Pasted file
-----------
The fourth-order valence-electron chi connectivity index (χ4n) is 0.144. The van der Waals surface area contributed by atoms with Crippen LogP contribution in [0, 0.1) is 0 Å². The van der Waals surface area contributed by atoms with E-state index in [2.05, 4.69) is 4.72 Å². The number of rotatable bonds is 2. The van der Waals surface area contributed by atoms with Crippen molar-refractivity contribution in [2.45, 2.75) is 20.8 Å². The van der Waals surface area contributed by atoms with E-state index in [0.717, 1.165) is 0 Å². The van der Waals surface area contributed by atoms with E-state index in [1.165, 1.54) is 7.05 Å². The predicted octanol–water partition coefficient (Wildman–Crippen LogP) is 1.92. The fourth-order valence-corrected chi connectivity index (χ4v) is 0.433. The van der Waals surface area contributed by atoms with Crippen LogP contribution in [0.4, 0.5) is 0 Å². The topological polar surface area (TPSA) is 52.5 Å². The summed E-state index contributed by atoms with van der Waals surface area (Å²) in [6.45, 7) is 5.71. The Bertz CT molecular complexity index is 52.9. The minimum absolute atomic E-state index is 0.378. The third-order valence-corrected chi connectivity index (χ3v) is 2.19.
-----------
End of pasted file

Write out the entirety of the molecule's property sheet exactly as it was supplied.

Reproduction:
The fourth-order valence-electron chi connectivity index (χ4n) is 0.144. The van der Waals surface area contributed by atoms with Crippen LogP contribution in [0, 0.1) is 0 Å². The van der Waals surface area contributed by atoms with E-state index in [2.05, 4.69) is 4.72 Å². The number of rotatable bonds is 2. The van der Waals surface area contributed by atoms with Crippen molar-refractivity contribution in [2.45, 2.75) is 20.8 Å². The van der Waals surface area contributed by atoms with E-state index in [0.717, 1.165) is 0 Å². The van der Waals surface area contributed by atoms with E-state index in [1.165, 1.54) is 7.05 Å². The predicted octanol–water partition coefficient (Wildman–Crippen LogP) is 1.92. The fourth-order valence-corrected chi connectivity index (χ4v) is 0.433. The van der Waals surface area contributed by atoms with Crippen LogP contribution in [0.4, 0.5) is 0 Å². The topological polar surface area (TPSA) is 52.5 Å². The summed E-state index contributed by atoms with van der Waals surface area (Å²) in [6.45, 7) is 5.71. The Bertz CT molecular complexity index is 52.9. The minimum absolute atomic E-state index is 0.378. The third-order valence-corrected chi connectivity index (χ3v) is 2.19.